What did Jesus look like after the Resurrection? Why was He hard to recognize? Was he physical or spiritual in appearance?
Once we start reading about Jesus' resurrection after Easter I always wonder why Peter, Mary Magdalane, and other disciplies did not recognize Him. Father James Martin, author of "Jesus: A Pilgrimage" shares the following article and excerpt from his book on this topic:
"What the Risen Christ looked like is hard to pin down. Some of the Gospel stories are confusing on this point, seemingly at odds with one another. In some post-Resurrection stories, Jesus seems distinctly physical. In one instance, he asks for something to eat (Lk 24:41). In another, as we have seen, he shows Thomas his wounds: “Put your finger here and see my hands,” he says (Jn 20:27). Therefore can we conclude that the Risen Christ had a body, and so it was easy for the disciples to recognize him?
Not exactly—because in other Gospel passages the disciples have a hard time identifying him at all. As we just saw, on Easter morning Mary Magdalene mistakes him for the gardener, until he says her name. Then suddenly, like the disciples en route to Emmaus, she recognizes him and says, “Rabbouni!” In another appearance the disciples are fishing in the Sea of Galilee and even when Jesus calls to them from the shore, they seem not to know him (or recognize his voice), until they draw closer to the shore. Then suddenly the Beloved Disciple grasps who this is and says to Peter, “It is the Lord!” (As in today's Gospel: Jn 21:1-14). In these cases, it seems that Jesus has a body, but not a recognizable one.
But in still other stories Jesus seems distinctly unphysical: he suddenly appears in a locked room (i.e., walking through walls). In the story of Emmaus he simply vanishes in front of their eyes.
What’s going on?
Here we tread on mysterious territory. As we’ve seen, many parts of the Gospel story are familiar to us, and can be more or less understood 2,000 years after they occurred. Even though none of us lives in first-century Galilee, we know what it feels like to be sick, what a farmer does, and what a lily looks like. Most of us have seen a sheep, been on a boat, and had a sick relative. Many of us have been fishing. We’ve all seen violent storms, maybe even over a lake. Many parts of the Gospels are part of our experience.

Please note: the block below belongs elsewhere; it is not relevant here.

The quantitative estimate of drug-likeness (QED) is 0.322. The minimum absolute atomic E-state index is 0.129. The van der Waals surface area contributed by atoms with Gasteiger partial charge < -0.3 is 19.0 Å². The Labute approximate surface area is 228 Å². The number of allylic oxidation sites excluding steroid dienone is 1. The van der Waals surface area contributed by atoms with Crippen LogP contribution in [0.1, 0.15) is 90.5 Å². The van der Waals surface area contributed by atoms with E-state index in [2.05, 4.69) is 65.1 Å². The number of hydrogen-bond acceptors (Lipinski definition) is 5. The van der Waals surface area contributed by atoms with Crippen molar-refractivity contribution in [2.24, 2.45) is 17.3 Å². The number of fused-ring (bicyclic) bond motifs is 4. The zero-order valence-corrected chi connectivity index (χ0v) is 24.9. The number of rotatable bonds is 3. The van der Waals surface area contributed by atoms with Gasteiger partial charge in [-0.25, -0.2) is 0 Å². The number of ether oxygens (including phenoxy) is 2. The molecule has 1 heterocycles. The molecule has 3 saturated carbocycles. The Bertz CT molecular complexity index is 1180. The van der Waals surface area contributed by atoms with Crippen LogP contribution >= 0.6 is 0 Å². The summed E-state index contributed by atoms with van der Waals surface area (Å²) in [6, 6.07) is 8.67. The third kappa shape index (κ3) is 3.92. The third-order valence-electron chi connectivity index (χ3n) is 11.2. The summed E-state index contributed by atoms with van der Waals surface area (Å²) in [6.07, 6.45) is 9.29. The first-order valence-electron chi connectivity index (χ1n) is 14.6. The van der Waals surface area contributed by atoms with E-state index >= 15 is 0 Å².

But the story of Road to Emmaus poses an unanswerable question: What does someone look like after rising from the dead? None of us can say. We are walking on unknown ground, and what we say about his appearance is mere speculation.
Only those who saw the Risen Christ could say what he looked like, and their descriptions, passed along through the Gospels indicate that, above all, it was hard to describe. Theologians sometimes refer to Jesus’s appearance in his “glorified body,” a state that is both physical (he is still has a body) but wonderfully transformed (his new body is unlike other bodies, and is difficult to recognize). It’s a helpful way of thinking about it: there is a body, but it is glorified, created anew by God. And remember that Jesus wasn’t simply “revived,” as if unconscious: this new body will never die.
For me, the seemingly contradictory descriptions (physical/spiritual; recognizable/ unrecognizable; natural/supernatural) indicate two things: the difficulty of describing the most profound of all spiritual experiences, and the unprecedented and non-repeatable quality of what the disciples witnessed. (Not to mention some seemingly contradictory actions by the Risen Christ—for example, asking that Mary not touch him, but inviting Thomas to do just that.)
In the first case, you need only speak with someone who has gone through a life-altering experience to grasp the difficulty in describing what happened. Imagine speaking with a woman who has just given birth. “What was it like?” you might say. “Well, it was wonderful!” she says. So it was joyful. “But also frightening,” she might say. So was it joyful or frightening? “Well…both.” Just as I was writing this chapter a friend wrote to say that her niece had sent her an email after the birth of her first child. It read: “Full of unexplainable love. And exhausted to the bone.”
Some things are difficult to describe, even for the most articulate, and sometimes the descriptions seem contradictory. It’s hard to put big experiences into words.
How much harder it must have been for those who were the first ones—the only ones—to experience the Resurrection first-hand, to describe the greatest event in history. At least in the case of giving birth, there is some precedent. Other mothers can say, “Yes, I know just what you mean,” even if their own experiences differ. But to whom could the disciples appeal when describing Jesus’s appearance?
Their experience of the Risen Christ was unique. So it’s not surprising that the descriptions seem at once convincing and confusing.
Here, at least for me, is another sign of the authenticity of the Gospels. Had the evangelists been concerned with providing air-tight evidence, rather than trying to report what the disciples saw, they would have paid more attention to ensuring that their stories matched.
But the evangelists, as I see it, were more concerned with preserving the authentic experiences of those who saw the Risen Christ, confusing as they might sound to us."